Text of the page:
Dichondra carolinensis

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Dichondra carolinensis
Dichondra carolinensis Gil.jpg
Photo taken by Gil Nelson
Scientific classification
Kingdom: Plantae
Division: Magnoliophyta - Flowering plants
Class: Magnoliopsida – Dicotyledons
Order: Solanales
Family: Convolvulaceae
Genus: Dichondra
Species: D. carolinensis
Binomial name
Dichondra carolinensis
DICH CARO dist.jpg
Natural range of Dichondra carolinensis from USDA NRCS Plants Database.

Common name: Carolina ponysfoot

Taxonomic notes

Synonym: Dichondra repens J.R. Forster var. carolinensis (Michaux) Choisy;


Dichondra carolinensis is a perennial herbaceous species with a ruderal growing habit.[1]

For D. carolinensis, they are a "prostrate, spreading or matted, pubescent perennial, rooting at the nodes. Leaves suborbicular to reniform, mostly 1-3 cm wide, sparsely pubescent beneath; petioles 1-4 cm long. Flowers small, axillary, solitary; sepals 2-3 mm long at anthesis, the outer surface pilose; corolla white, rotate-campanulate exceeded by the calyx; pistil of 2 nearly separate carpels, stigmas capitate, styles separate. Capsule 2-lobed, each lobe usually 1-seeded." [2]




This species prefers dry loamy sand and high light levels. It occurs in several natural communities, including pine-oak woods and savanna. However, it also tends to be a ruderal species, appearing in disturbed habitat like mowed lawns and roadsides.[1]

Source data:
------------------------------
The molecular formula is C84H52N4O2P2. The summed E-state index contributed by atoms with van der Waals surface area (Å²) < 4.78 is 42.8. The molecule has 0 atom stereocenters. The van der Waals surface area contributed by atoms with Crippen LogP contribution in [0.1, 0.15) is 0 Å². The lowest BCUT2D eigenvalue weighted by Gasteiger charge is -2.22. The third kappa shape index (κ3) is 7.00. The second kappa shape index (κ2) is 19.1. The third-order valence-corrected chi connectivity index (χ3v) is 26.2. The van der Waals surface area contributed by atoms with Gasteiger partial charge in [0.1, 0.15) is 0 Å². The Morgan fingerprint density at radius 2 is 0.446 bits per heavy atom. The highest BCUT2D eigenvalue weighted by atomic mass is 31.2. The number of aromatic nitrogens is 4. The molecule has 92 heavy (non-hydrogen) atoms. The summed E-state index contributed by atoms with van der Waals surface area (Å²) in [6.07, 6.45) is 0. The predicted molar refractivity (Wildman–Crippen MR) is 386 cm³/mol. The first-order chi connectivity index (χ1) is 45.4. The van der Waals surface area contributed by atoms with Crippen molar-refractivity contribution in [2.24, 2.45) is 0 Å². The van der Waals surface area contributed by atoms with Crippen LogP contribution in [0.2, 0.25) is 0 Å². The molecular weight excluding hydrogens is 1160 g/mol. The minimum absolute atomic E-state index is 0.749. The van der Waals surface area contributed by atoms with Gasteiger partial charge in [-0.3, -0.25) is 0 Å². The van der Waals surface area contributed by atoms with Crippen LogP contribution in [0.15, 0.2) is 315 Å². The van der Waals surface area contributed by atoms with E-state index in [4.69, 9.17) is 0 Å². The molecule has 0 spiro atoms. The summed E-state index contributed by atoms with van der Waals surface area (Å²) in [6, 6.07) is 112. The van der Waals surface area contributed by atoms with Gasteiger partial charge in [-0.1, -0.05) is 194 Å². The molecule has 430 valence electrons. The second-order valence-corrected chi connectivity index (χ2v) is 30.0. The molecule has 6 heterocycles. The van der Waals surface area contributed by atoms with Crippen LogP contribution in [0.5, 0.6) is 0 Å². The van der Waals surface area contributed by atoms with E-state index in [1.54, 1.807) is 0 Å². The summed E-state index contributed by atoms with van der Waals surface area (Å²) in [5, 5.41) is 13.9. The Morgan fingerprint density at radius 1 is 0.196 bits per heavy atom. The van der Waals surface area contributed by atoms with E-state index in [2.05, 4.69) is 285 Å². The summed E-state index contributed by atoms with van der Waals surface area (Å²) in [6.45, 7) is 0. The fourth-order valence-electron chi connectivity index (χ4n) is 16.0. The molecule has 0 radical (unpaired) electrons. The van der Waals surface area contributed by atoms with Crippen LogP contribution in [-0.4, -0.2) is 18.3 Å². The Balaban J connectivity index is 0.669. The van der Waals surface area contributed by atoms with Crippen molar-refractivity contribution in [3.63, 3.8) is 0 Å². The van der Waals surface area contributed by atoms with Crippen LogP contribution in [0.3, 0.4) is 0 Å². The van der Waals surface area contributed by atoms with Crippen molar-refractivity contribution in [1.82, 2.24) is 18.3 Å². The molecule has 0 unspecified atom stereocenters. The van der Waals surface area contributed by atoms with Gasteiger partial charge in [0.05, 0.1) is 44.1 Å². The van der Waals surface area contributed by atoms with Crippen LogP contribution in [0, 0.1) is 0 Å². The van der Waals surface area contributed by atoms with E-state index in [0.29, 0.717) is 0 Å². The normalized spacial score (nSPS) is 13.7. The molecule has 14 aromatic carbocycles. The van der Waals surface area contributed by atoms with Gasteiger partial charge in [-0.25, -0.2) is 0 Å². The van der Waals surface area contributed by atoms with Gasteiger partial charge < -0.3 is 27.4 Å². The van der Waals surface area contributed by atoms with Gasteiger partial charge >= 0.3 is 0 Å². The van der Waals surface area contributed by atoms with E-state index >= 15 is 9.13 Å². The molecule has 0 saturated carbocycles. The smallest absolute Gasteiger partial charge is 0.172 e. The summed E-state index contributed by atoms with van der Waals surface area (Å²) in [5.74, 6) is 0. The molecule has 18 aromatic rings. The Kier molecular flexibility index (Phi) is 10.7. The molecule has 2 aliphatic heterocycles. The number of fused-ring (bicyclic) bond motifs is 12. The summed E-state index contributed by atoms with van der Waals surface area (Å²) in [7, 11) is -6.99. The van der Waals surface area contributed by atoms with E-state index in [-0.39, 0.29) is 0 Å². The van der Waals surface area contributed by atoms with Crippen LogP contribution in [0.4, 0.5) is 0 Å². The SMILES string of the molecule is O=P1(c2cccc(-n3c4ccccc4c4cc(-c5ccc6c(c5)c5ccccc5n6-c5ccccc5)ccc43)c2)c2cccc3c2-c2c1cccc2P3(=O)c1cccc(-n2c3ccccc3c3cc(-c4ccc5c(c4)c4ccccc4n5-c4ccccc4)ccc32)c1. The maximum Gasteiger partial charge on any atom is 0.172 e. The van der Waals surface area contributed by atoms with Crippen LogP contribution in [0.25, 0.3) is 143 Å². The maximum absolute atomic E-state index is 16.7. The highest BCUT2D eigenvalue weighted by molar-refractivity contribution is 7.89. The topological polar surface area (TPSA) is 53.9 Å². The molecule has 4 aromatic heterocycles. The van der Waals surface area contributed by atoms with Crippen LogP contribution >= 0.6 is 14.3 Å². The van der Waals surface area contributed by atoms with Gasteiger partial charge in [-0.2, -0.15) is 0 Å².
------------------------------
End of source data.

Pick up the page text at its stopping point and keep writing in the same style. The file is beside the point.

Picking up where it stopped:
Associated species include Viola primulifolia, Cerastium Linaria, Oxalis.[1]


D. carolinensis has been observed flowering January to May, with peak inflorescence in February, and has been observed fruiting in March.[1][3]

Fire ecology

D. carolinensis has been found in annually burned savanna, so it has some fire tolerance.[1]

Conservation and management

Cultivation and restoration

Photo Gallery

References and notes

  1. 1.0 1.1 1.2 1.3 1.4 Florida State University Robert K. Godfrey Herbarium database. URL: http://herbarium.bio.fsu.edu. Last accessed: June 2014. Collectors: Loran C. Anderson, R. K. Godfrey, Lisa Keppner, Walter Kittredge, and R. Komarek. States and Counties: Florida: Gadsden, Leon, Liberty, Taylor, and Washington. Georgia: Grady.
  2. Radford, Albert E., Harry E. Ahles, and C. Ritchie Bell. Manual of the Vascular Flora of the Carolinas. 1964, 1968. The University of North Carolina Press. 861. Print.
  3. Nelson, G. PanFlora: Plant data for the eastern United States with emphasis on the Southeastern Coastal Plains, Florida, and the Florida Panhandle. www.gilnelson.com/PanFlora/ Accessed: 8 DEC 2016